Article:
It started out on a shaky note and didn’t get a whole lot better from there.
“What was the moment in which you decided to run for mayor?” Metro Morning host Matt Galloway asked candidate Olivia Chow.
“…ummm, it’s not that one moment…”
Oh, god. *sigh*
Campaign school 101.
I was fighting desperately to give Ms. Chow the benefit of the doubt since she was the first one in the series that will be playing throughout the week, featuring the 5 leading mayoral candidates. It’s a tough slog, right out of the gate. Breaking trail. New ground.
She recovered when asked about her pledge to re-institute the long planned Scarborough LRT instead of the new fangled subway council approved last summer. Four more stops in four less years for a lot less money. A nice, precise sound bite that is hard to refute especially by those touting their fiscal cred and business acumen.
And then Mr. Galloway teed one up for her at which point I realized, no, going first could actually work to Chow’s advantage. She’d be able to establish the terms of the debate, at least as far as this one happening this week on Metro Morning. Her answers and responses would serve as the scale by which her opponents’ performances might be measured.
“Of course it has, Matt. To the detriment of this city. We cannot even begin to talk about the things we need, the infrastructure, both physical and social, the services, the programs, without having a rational discussion about taxes. About taxes, user fees and other sources of revenue Toronto needs to access if we hope to build the liveable, affordable, functional city one of my opponents claims to want.”
No, no. That wasn’t what she said at all.
Just a bunch of humming and hawing, refusing to budge any further than her already stated claim of property tax increases of ‘around inflation’.
Galloway even threw her a lifeline, pointing out that the city manager, Joe Pennachetti has gone on record as saying that Toronto cannot hope to continue growing in any sort of healthy fashion without serious consideration of more revenue. We do not have a spending problem. We have a revenue problem. Cover has been provided for all you closeted tax-and-spending politicians.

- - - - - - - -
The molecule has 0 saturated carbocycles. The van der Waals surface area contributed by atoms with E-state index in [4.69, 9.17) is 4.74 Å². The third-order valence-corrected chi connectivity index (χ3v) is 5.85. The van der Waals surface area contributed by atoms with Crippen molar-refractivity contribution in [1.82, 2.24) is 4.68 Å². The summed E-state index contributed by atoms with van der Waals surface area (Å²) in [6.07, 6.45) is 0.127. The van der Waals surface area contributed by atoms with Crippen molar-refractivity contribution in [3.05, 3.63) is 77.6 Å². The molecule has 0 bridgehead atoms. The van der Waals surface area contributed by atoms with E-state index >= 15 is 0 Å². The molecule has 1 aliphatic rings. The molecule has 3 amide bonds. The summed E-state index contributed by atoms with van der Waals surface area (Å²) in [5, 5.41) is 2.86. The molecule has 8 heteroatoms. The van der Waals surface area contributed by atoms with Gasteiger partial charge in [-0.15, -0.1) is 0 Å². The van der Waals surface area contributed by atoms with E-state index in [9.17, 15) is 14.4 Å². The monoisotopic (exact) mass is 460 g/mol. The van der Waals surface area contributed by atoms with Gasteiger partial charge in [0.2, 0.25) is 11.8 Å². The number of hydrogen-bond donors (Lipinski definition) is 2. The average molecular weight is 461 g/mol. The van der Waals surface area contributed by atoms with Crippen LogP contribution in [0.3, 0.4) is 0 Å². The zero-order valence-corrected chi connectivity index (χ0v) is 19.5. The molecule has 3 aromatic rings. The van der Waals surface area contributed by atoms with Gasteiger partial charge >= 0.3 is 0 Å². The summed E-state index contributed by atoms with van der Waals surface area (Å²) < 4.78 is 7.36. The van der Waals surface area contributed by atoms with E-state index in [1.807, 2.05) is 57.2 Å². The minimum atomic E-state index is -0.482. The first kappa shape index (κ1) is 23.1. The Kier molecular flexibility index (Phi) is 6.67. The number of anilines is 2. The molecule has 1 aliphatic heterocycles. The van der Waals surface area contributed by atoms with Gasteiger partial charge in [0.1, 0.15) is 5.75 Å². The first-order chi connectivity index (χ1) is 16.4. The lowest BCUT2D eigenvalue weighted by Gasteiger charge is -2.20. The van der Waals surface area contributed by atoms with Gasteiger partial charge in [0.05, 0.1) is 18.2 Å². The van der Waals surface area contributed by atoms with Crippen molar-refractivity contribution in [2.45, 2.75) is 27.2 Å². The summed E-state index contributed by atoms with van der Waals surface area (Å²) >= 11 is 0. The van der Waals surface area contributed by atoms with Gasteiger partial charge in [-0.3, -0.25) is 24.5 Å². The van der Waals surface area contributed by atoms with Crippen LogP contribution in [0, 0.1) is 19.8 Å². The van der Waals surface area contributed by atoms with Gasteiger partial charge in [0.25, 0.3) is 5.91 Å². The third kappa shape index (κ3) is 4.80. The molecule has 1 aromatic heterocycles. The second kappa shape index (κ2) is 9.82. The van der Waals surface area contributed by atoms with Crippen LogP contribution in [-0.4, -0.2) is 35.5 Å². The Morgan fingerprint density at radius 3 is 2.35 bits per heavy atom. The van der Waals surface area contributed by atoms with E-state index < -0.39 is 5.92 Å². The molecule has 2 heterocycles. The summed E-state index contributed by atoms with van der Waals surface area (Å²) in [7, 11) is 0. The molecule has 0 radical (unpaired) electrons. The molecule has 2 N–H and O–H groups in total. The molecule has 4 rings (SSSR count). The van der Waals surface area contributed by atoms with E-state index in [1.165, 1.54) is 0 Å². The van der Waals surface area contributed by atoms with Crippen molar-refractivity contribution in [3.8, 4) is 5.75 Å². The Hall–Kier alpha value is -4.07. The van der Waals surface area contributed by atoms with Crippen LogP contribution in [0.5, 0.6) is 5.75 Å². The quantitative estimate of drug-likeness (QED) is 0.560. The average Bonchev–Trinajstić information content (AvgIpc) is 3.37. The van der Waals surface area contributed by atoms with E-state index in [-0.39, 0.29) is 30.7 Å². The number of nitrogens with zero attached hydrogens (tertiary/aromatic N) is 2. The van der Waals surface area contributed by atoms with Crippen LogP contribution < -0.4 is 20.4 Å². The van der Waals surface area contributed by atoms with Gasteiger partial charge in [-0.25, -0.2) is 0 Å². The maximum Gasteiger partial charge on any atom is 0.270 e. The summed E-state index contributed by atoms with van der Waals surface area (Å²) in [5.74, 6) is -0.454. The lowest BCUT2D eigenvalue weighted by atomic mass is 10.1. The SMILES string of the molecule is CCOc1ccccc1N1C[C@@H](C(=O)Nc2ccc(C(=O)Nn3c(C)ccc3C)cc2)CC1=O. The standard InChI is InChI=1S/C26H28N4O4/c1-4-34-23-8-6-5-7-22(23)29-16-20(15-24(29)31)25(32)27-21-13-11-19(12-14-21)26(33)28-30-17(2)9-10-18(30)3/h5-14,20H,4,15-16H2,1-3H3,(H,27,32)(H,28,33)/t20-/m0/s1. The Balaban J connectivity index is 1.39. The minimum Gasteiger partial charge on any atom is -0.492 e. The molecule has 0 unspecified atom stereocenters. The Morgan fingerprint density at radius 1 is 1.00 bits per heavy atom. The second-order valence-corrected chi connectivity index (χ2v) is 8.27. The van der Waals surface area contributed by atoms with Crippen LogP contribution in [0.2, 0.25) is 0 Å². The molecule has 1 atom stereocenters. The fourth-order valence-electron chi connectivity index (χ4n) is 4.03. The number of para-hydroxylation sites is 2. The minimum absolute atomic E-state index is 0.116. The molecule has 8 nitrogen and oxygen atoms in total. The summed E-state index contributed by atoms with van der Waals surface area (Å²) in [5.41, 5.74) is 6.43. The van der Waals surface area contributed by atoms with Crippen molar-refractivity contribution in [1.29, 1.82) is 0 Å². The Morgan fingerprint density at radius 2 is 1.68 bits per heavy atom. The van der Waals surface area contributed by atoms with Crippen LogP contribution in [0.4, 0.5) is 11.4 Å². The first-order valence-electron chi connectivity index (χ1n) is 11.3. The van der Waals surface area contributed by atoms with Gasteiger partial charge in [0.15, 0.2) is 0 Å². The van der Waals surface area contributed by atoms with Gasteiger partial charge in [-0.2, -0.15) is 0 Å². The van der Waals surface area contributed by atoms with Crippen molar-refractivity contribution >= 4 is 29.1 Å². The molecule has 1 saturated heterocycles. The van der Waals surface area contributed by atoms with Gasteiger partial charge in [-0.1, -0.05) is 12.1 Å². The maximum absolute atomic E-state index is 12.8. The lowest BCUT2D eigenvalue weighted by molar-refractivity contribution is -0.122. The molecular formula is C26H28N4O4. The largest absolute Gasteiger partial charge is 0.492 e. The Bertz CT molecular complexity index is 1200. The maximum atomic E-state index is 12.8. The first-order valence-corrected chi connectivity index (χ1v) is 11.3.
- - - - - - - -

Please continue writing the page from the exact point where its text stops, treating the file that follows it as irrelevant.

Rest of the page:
But Chow didn’t take that path, choosing instead to circle back to the savings that would come from putting the brakes on the Scarborough subway plan. That’s all it’s going to take, Matt. Just better decision making, smart investment, a modest inflationary annual property tax increase and together, we can build a better city.
We know how this movie unfolds.
Olivia Chow plays it safe into the mayor’s office, inevitably to be confronted with worse looking books than the outgoing council will ever admit to. We know they’re going to be worse, worse certainly than the $350 million operating budget surplus the supposed fiscally reckless David Miller administration bequeathed Rob Ford as a mayoral-warming gift. Having just scratched the surface dealing with last year’s announcement from the province that it was shortening the time frame in which it was going to cease its Toronto Pooling Compensation support of social services in the city, the bulk of the nearly $150 million loss is going to be faced by the new council.
Oops, our new mayor will say. We didn’t see this coming. (We did.) We’re going to have to raise taxes more than I pledged in order to deal with this unexpected turn of events.
All followed by cries of ‘I told you so’, ‘tax-and-spender’, and everybody retreats back to their ideological corners. Myths and misconceptions reinforced. She wasn’t given a mandate by the voters of Toronto to raise taxes.
And they’ll be right. By not tackling this issue head-on now, the Olivia Chow team is simply delaying the inevitable battle they will have to have if their candidate is elected in October. Their short term gain will lead to a longer, extended battle that will invariably create fertile ground for another Rob Ford-like assault on the governance of Toronto. Proper, healthy city-building will come under threat once again.
The Chow campaign has ceded ground right off the bat to the anti-taxers, giving more credence to the mindless incantations from the likes of John Tory’s Nick Kouvalis. It is defensively reacting to the terms of the debate laid down by the mayor and all the right wing contenders for his job. There was an opportunity to seize control this morning, redefine the framing. They fumbled it.
It is a long campaign. Plenty of time to re-shape the messaging as you go along. It just gets harder if you pass up chances Olivia Chow was given today to set the agenda in her favour.
— frustratingly submitted by Cityslikr